“Picture Bride” is the title poem of Korean American writer Cathy Song’s first book, one that earned the Yale Series of Younger Poets Prize in 1982 for its Hawaii-born author. It is a meditative poem in thirty-four lines of free verse.
To present-day Euramerican readers, the title may conjure up the vision of a stereotypically picture-perfect bride decked out with veil, lace, and train. If so, this vision would contrast ironically with the historical Asian American reality of the term. The title refers to a matchmaking practice common among many Asians who immigrated to the United States during the late nineteenth and early twentieth centuries. As part of this practice, intermediaries and family members arranged a marriage between an Asian immigrant man in the United States and an Asian woman in Asia. Usually, the only contact between the bride and the bridegroom during the courtship, if it can be called such, was an exchange of letters and photographs—hence the term “picture bride.” Often, the wedding was solemnized by proxy in Asia, after which the bride proceeded to the New World to meet her groom in the flesh and to consummate the marriage.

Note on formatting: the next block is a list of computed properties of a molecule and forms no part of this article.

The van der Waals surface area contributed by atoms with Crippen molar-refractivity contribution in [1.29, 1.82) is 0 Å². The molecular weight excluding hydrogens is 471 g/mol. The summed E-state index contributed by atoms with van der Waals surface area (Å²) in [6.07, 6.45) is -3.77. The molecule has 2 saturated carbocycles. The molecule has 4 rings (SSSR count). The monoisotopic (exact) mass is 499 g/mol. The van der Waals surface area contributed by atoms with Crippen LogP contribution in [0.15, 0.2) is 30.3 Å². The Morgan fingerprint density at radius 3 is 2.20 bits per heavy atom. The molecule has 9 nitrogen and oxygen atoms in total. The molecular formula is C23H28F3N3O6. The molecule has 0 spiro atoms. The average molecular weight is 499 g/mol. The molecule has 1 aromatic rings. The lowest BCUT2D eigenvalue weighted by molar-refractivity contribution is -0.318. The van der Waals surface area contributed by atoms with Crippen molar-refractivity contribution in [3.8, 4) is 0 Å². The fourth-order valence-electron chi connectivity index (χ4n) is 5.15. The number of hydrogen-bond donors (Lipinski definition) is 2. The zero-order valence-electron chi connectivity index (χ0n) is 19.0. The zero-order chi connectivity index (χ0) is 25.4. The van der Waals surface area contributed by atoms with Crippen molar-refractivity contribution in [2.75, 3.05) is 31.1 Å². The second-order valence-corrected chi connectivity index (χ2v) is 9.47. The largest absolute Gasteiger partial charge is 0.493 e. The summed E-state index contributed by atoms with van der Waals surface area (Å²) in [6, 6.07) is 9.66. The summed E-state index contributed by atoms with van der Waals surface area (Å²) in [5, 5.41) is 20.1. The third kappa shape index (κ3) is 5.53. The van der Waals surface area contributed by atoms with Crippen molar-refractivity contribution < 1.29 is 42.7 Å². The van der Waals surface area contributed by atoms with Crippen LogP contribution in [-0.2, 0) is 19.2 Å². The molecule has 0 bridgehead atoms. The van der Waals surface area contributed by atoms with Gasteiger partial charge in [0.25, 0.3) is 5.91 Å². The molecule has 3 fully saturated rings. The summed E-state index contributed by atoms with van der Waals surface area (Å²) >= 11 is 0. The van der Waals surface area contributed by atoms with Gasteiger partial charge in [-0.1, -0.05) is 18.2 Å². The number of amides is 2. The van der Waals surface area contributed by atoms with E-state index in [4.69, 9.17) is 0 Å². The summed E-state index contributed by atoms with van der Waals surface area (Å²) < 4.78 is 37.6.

The picture bride of Song’s poem is the grandmother of the poem’s speaker. The grandmother is the object of meditation for her granddaughter, a persona who closely resembles the author in age, gender, and ethnic background (Song’s father and mother are of Korean and Chinese ancestry, respectively). The speaker of the poem is thus a third-generation Asian American woman, a twenty-four-year-old who imaginatively projects herself into the thoughts and...
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